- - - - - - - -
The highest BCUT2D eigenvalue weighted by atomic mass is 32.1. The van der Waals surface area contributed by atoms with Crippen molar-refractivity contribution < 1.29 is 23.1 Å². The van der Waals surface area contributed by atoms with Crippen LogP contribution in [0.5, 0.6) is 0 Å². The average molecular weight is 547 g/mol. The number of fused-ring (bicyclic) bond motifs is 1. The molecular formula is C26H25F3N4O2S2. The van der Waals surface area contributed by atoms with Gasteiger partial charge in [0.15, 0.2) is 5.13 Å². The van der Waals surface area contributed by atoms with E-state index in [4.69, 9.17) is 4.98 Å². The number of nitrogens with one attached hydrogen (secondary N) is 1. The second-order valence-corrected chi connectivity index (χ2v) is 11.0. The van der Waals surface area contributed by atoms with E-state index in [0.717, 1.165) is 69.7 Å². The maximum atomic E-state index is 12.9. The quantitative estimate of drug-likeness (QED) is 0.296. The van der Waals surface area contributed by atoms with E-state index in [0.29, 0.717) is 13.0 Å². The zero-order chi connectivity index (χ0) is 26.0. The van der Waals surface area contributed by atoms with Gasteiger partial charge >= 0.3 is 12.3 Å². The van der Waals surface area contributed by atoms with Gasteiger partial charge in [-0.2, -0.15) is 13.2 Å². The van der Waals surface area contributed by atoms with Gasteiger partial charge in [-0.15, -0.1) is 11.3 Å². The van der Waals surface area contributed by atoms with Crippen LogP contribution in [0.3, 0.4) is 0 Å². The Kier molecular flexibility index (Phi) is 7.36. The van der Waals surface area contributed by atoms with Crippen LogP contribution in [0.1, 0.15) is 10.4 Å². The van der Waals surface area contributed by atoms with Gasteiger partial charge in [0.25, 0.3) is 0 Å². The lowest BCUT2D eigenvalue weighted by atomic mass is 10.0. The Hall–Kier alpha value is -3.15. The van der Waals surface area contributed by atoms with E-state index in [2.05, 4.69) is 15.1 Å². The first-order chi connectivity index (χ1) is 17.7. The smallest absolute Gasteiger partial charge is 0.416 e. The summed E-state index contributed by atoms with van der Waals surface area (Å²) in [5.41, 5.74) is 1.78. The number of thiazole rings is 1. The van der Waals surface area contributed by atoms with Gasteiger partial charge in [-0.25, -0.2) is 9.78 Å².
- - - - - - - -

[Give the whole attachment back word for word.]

The highest BCUT2D eigenvalue weighted by atomic mass is 32.1. The van der Waals surface area contributed by atoms with Crippen molar-refractivity contribution < 1.29 is 23.1 Å². The van der Waals surface area contributed by atoms with Crippen LogP contribution in [0.5, 0.6) is 0 Å². The average molecular weight is 547 g/mol. The number of fused-ring (bicyclic) bond motifs is 1. The molecular formula is C26H25F3N4O2S2. The van der Waals surface area contributed by atoms with Gasteiger partial charge in [0.15, 0.2) is 5.13 Å². The van der Waals surface area contributed by atoms with E-state index in [4.69, 9.17) is 4.98 Å². The number of nitrogens with one attached hydrogen (secondary N) is 1. The second-order valence-corrected chi connectivity index (χ2v) is 11.0. The van der Waals surface area contributed by atoms with E-state index in [0.717, 1.165) is 69.7 Å². The maximum atomic E-state index is 12.9. The quantitative estimate of drug-likeness (QED) is 0.296. The van der Waals surface area contributed by atoms with E-state index in [0.29, 0.717) is 13.0 Å². The zero-order chi connectivity index (χ0) is 26.0. The van der Waals surface area contributed by atoms with Gasteiger partial charge >= 0.3 is 12.3 Å². The van der Waals surface area contributed by atoms with Gasteiger partial charge in [-0.2, -0.15) is 13.2 Å². The van der Waals surface area contributed by atoms with Gasteiger partial charge in [-0.15, -0.1) is 11.3 Å². The van der Waals surface area contributed by atoms with Crippen LogP contribution in [0.3, 0.4) is 0 Å². The Kier molecular flexibility index (Phi) is 7.36. The van der Waals surface area contributed by atoms with Crippen LogP contribution in [0.1, 0.15) is 10.4 Å². The van der Waals surface area contributed by atoms with Gasteiger partial charge in [0.25, 0.3) is 0 Å². The lowest BCUT2D eigenvalue weighted by atomic mass is 10.0. The Hall–Kier alpha value is -3.15. The van der Waals surface area contributed by atoms with E-state index in [2.05, 4.69) is 15.1 Å². The first-order chi connectivity index (χ1) is 17.7. The smallest absolute Gasteiger partial charge is 0.416 e. The summed E-state index contributed by atoms with van der Waals surface area (Å²) in [5.41, 5.74) is 1.78. The number of thiazole rings is 1. The van der Waals surface area contributed by atoms with Gasteiger partial charge in [-0.25, -0.2) is 9.78 Å².